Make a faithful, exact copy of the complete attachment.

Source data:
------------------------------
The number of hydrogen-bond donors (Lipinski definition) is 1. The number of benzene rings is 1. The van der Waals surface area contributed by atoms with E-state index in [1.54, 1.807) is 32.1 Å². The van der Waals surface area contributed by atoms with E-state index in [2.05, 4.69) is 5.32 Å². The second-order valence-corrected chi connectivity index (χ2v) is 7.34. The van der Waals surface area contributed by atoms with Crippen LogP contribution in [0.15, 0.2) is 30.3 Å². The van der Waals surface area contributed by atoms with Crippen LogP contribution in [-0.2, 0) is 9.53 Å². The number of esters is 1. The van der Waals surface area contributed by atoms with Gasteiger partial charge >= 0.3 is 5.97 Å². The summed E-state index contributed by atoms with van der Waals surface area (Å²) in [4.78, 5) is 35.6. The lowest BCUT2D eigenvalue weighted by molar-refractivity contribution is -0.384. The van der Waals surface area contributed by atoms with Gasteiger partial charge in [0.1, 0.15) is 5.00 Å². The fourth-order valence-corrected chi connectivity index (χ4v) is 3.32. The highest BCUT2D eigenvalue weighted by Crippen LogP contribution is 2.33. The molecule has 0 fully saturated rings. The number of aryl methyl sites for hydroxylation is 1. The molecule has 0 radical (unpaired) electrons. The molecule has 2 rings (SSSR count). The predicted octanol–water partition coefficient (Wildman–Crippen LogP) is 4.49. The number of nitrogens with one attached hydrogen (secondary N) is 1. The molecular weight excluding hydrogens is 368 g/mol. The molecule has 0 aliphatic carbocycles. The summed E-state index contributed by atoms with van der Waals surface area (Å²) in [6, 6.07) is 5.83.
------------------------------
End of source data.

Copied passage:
The number of hydrogen-bond donors (Lipinski definition) is 1. The number of benzene rings is 1. The van der Waals surface area contributed by atoms with E-state index in [1.54, 1.807) is 32.1 Å². The van der Waals surface area contributed by atoms with E-state index in [2.05, 4.69) is 5.32 Å². The second-order valence-corrected chi connectivity index (χ2v) is 7.34. The van der Waals surface area contributed by atoms with Crippen LogP contribution in [0.15, 0.2) is 30.3 Å². The van der Waals surface area contributed by atoms with Crippen LogP contribution in [-0.2, 0) is 9.53 Å². The number of esters is 1. The van der Waals surface area contributed by atoms with Gasteiger partial charge >= 0.3 is 5.97 Å². The summed E-state index contributed by atoms with van der Waals surface area (Å²) in [4.78, 5) is 35.6. The lowest BCUT2D eigenvalue weighted by molar-refractivity contribution is -0.384. The van der Waals surface area contributed by atoms with Gasteiger partial charge in [0.1, 0.15) is 5.00 Å². The fourth-order valence-corrected chi connectivity index (χ4v) is 3.32. The highest BCUT2D eigenvalue weighted by Crippen LogP contribution is 2.33. The molecule has 0 fully saturated rings. The number of aryl methyl sites for hydroxylation is 1. The molecule has 0 radical (unpaired) electrons. The molecule has 2 rings (SSSR count). The predicted octanol–water partition coefficient (Wildman–Crippen LogP) is 4.49. The number of nitrogens with one attached hydrogen (secondary N) is 1. The molecular weight excluding hydrogens is 368 g/mol. The molecule has 0 aliphatic carbocycles. The summed E-state index contributed by atoms with van der Waals surface area (Å²) in [6, 6.07) is 5.83.